An Israeli company is working on technology that would use techniques that are largely considered safe to create new varieties of tomatoes, rice and corn that would better serve the needs of food processors worldwide.
Rehovot-based Evogene is working on a sweeter tomato that would save manufacturers in the $21 billion a year ketchup industry from adding sugar during the production process.
Sweeter tomatoes and foods with enriched vitamins and minerals through bioengineering are nothing new, but Evogene, a subsidiary of the Israeli biopharmaceuticals firm Compugen, says it is using different techniques than the previous crop of agricultural biotechnology companies. The company is transferring genes between plants in the same family rather using transgenics, which involves transferring genes from one plant to another.
Transgenics has raised strong opposition in the past from some environmental groups that fear the creation of plants that will produce unsafe foods and damage the environment. Outcry from these groups has hampered the prospects of some agricultural biotechnology companies.
Evogene’s founders say that some of the other advantages of the company’s technologies include improved capability to discover genes and DNA regulatory elements in plants; the ability to generate computer predictions of the genetic behavior in the plants before the actual stage of an experiment; the development of mechanisms in the genomic and molecular field that allow Evogene to insert large quantities of genes and DREs into plants, which then express the gene’s behavior and can be examined.
The company is experimenting in a broad range of other areas in an effort to meet a host of markets for modified plants:
- Evogene is blending the knowledge accumulated from modern genome research with classical farming methods, such as crossbreeding, which is used to improve the positive qualities of plants. If, for example, a particular plant thrives on salty water, this property can be enhanced so that it will grow in salty soil, like that of Israel’s Negev Desert.
- The company is working on a deal with an agrochemicals company that wants a tomato impervious to a chemical it uses, so that the chemical will kill only pests, not the fruit.
- In addition to enhancing the properties of plants, Evogene is involved in the $30 billion-per-year plant protection field to develop the plants’ ability to withstand biological pests, such as bacteria, viruses, worms, and parasitic plants. It is also developing plants that will be hardier in poor-quality soil and less vulnerable to weather damage. The goal is to make it possible to grow crops in areas with harsh natural conditions.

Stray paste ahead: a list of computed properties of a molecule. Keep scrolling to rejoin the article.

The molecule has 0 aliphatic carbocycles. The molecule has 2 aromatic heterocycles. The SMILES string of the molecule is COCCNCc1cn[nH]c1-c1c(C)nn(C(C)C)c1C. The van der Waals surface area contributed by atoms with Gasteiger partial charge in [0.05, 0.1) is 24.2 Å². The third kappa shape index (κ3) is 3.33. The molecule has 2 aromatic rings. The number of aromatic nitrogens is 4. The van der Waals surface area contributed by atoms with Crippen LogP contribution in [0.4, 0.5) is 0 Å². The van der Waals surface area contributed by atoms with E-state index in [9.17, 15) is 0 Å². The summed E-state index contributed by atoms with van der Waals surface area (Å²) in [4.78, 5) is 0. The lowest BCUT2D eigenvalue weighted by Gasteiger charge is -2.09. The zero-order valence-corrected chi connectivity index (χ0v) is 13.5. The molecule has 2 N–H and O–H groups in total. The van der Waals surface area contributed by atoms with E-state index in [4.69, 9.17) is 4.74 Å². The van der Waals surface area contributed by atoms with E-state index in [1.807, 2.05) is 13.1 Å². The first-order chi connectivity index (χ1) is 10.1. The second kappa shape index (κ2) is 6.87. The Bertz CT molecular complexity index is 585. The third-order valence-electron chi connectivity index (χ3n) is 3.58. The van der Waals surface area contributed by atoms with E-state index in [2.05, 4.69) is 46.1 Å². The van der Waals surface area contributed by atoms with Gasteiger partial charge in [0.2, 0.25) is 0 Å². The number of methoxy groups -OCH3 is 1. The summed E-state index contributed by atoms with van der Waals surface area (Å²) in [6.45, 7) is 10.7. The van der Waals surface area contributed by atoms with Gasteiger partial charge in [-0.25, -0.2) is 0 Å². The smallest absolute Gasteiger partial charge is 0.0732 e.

- This week, Evogene announced the signing of its first contract to produce medicines from plants. The technology is based on a plant’s absorption of human genes and the subsequent production of proteins. This technology will replace current technology, which produces proteins either via animals or by fermenting bacterial cultures.
- Evogene is developing miniature plants in order to accelerate its experimentation. It took Evogene a year to produce a miniature tomato plant. The miniaturization makes it possible to work with a large plant population in a small amount of space since the smaller plants go through three growing seasons of tomatoes per year, compared with just over one growing season per year with regular-sized tomato plants.
So far, the company has been financed entirely by Compugen, but Ofer Haviv, Evogene’s chief financial officer and chief operating officer, said that about a month ago the company began a round of financing in the hope of raising $5 million to $7.5 million from venture capital funds in Israel and around the world.
The effort is being spearheaded by Evogene’s management, assisted by an advisory board that includes Compugen Chairman Martin Gerstel and former Compugen Chairman David Haselkorn, who is chief executive of Clal Biotechnology Industries and is on Compugen’s board of directors.